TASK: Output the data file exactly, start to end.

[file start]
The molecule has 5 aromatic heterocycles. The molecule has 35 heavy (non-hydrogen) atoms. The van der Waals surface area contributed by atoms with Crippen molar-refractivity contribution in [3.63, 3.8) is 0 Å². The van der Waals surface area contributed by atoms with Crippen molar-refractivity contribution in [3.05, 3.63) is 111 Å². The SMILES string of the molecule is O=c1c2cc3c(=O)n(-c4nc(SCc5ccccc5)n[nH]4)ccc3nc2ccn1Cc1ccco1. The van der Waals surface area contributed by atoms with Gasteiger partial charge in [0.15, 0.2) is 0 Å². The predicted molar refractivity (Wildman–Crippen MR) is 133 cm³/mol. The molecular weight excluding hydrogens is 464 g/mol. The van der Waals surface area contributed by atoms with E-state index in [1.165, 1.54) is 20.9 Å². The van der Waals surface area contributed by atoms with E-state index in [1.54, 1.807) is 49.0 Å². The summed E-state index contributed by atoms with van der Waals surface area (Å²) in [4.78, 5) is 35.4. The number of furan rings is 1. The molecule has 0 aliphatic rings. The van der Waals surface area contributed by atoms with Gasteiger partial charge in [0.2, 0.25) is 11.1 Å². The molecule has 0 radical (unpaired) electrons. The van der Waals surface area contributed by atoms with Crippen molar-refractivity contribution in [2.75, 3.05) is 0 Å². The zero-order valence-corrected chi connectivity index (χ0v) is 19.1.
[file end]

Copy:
The molecule has 5 aromatic heterocycles. The molecule has 35 heavy (non-hydrogen) atoms. The van der Waals surface area contributed by atoms with Crippen molar-refractivity contribution in [3.63, 3.8) is 0 Å². The van der Waals surface area contributed by atoms with Crippen molar-refractivity contribution in [3.05, 3.63) is 111 Å². The SMILES string of the molecule is O=c1c2cc3c(=O)n(-c4nc(SCc5ccccc5)n[nH]4)ccc3nc2ccn1Cc1ccco1. The van der Waals surface area contributed by atoms with Gasteiger partial charge in [0.15, 0.2) is 0 Å². The predicted molar refractivity (Wildman–Crippen MR) is 133 cm³/mol. The molecular weight excluding hydrogens is 464 g/mol. The van der Waals surface area contributed by atoms with E-state index in [1.165, 1.54) is 20.9 Å². The van der Waals surface area contributed by atoms with E-state index in [1.54, 1.807) is 49.0 Å². The summed E-state index contributed by atoms with van der Waals surface area (Å²) in [4.78, 5) is 35.4. The number of furan rings is 1. The molecule has 0 aliphatic rings. The van der Waals surface area contributed by atoms with Gasteiger partial charge in [0.2, 0.25) is 11.1 Å². The molecule has 0 radical (unpaired) electrons. The van der Waals surface area contributed by atoms with Crippen molar-refractivity contribution in [2.75, 3.05) is 0 Å². The zero-order valence-corrected chi connectivity index (χ0v) is 19.1.